ISSN: 1873-4588
CID: 4573122

Proteomic Characterization of Senescent Laryngeal Adductor and Plantaris Hindlimb Muscles

Shembel, Adrianna C; Kanshin, Evgeny; Ueberheide, Beatrix; Johnson, Aaron M
OBJECTIVES/OBJECTIVE:The goals of this study were to 1) compare global protein expression in muscles of the larynx and hindlimb and 2) investigate differences in protein expression between aged and nonaged muscle using label-free global proteomic profiling methods. METHODS:Liquid chromatography-mass spectrometry (LC-MS/MS) analysis was performed on thyroarytenoid intrinsic laryngeal muscle and plantaris hindlimb muscle from 10 F344xBN F1 male rats (5 old and 5 young). Protein expression was compared and pathway enrichment analysis performed for each muscle type (larynx and limb) and age group (old and young muscle). RESULTS:Over 1,000 proteins were identified in common across both muscle types and age groups using LC-MS/MS analysis. Significant age-related differences were seen across 107 proteins in plantaris hindlimb and in 19 proteins in thyroarytenoid laryngeal muscle. Bioinformatic and enrichment analysis demonstrated protein differences between the hindlimb and larynx may relate to immune and stress redox responses and RNA repair. CONCLUSION/CONCLUSIONS:There are clear differences in protein expressions between the laryngeal and hindlimb skeletal muscles. Initial analysis suggests differences between the two muscle groups may relate to stress responses and repair mechanisms. Age-related changes in the thyroarytenoid appear to be less obvious than in the plantaris. Further in-depth study is needed to elucidate how aging affects protein expression in the laryngeal muscles. LEVEL OF EVIDENCE/METHODS:NA Laryngoscope, 2021.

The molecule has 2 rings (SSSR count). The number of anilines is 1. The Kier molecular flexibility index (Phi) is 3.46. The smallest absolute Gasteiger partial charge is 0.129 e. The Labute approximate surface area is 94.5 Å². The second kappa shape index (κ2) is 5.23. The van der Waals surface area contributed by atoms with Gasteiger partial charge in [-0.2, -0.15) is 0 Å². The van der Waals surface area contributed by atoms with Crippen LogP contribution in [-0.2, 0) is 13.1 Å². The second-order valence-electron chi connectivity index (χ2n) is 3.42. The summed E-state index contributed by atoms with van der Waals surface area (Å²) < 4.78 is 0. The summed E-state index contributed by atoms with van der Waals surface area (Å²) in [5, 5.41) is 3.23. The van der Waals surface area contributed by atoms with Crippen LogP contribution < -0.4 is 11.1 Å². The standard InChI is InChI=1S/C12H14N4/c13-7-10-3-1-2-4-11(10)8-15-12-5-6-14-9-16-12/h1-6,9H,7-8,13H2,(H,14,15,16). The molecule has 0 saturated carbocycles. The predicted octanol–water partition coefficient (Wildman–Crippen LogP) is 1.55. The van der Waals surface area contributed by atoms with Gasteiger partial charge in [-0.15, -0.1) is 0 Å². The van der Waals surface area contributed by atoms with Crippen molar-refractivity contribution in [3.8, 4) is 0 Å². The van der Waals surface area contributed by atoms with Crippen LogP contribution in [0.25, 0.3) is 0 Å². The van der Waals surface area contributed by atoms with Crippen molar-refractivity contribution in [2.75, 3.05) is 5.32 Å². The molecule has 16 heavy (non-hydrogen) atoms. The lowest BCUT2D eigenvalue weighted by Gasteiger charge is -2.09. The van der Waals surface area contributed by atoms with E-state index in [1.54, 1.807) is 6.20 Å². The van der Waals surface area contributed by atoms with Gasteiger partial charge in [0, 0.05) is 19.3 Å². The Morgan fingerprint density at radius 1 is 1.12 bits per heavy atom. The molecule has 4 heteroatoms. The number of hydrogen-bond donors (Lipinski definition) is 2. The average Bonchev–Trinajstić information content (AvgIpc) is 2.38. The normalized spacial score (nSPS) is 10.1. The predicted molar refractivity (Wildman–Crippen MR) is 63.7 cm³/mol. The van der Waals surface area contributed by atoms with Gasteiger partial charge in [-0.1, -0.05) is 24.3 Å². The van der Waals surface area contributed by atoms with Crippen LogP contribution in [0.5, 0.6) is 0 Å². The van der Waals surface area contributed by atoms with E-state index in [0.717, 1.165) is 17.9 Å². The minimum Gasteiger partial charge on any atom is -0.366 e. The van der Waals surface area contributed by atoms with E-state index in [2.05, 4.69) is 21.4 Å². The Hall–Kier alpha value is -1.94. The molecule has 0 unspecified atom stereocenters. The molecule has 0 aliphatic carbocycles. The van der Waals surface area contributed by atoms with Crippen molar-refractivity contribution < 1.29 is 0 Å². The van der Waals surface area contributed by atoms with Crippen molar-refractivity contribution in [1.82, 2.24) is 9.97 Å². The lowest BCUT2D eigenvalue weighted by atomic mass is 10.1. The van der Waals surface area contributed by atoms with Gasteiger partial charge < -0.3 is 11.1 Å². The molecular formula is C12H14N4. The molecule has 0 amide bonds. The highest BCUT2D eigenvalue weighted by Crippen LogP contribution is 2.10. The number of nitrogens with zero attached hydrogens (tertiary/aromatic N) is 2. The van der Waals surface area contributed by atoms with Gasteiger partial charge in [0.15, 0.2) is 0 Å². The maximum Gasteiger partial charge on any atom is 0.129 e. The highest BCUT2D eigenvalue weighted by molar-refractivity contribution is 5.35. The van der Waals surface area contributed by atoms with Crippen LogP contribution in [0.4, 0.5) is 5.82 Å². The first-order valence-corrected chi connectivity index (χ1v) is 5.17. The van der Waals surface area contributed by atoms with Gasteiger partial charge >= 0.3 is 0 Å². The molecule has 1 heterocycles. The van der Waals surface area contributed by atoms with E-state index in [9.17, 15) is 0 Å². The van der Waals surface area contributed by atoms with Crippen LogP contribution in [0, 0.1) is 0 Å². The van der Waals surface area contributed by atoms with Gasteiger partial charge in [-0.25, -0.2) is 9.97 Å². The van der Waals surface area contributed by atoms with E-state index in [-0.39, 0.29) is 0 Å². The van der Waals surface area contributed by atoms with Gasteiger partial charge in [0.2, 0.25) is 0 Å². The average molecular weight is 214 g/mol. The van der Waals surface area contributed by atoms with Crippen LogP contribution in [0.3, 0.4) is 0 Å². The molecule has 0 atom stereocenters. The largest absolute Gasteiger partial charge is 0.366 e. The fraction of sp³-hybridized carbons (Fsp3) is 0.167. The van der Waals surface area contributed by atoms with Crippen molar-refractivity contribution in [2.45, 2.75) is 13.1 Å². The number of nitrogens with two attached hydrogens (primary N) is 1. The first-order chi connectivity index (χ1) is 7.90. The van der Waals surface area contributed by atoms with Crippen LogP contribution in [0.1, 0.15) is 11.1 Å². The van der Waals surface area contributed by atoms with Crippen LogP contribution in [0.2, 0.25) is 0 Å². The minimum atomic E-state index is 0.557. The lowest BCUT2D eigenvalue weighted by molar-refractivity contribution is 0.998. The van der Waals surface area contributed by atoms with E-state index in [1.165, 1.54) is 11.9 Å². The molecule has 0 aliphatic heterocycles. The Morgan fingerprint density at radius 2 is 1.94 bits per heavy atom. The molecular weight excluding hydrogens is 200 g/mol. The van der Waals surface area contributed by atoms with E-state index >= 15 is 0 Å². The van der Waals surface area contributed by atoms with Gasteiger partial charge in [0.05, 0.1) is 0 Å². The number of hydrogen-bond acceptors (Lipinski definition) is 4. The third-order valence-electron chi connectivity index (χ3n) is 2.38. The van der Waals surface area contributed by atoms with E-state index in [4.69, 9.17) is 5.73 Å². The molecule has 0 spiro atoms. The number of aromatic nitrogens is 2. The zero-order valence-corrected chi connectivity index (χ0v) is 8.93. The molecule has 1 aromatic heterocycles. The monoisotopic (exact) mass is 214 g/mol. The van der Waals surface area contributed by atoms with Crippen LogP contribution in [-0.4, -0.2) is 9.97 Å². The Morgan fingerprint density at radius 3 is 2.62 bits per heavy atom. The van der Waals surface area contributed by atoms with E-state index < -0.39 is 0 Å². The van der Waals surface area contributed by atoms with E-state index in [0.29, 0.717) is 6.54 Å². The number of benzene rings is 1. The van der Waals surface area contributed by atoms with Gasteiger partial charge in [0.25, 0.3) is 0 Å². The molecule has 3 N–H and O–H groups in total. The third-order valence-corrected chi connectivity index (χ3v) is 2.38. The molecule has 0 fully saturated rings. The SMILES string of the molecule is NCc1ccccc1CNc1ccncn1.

PMID: 34115877
ISSN: 1531-4995
CID: 4900862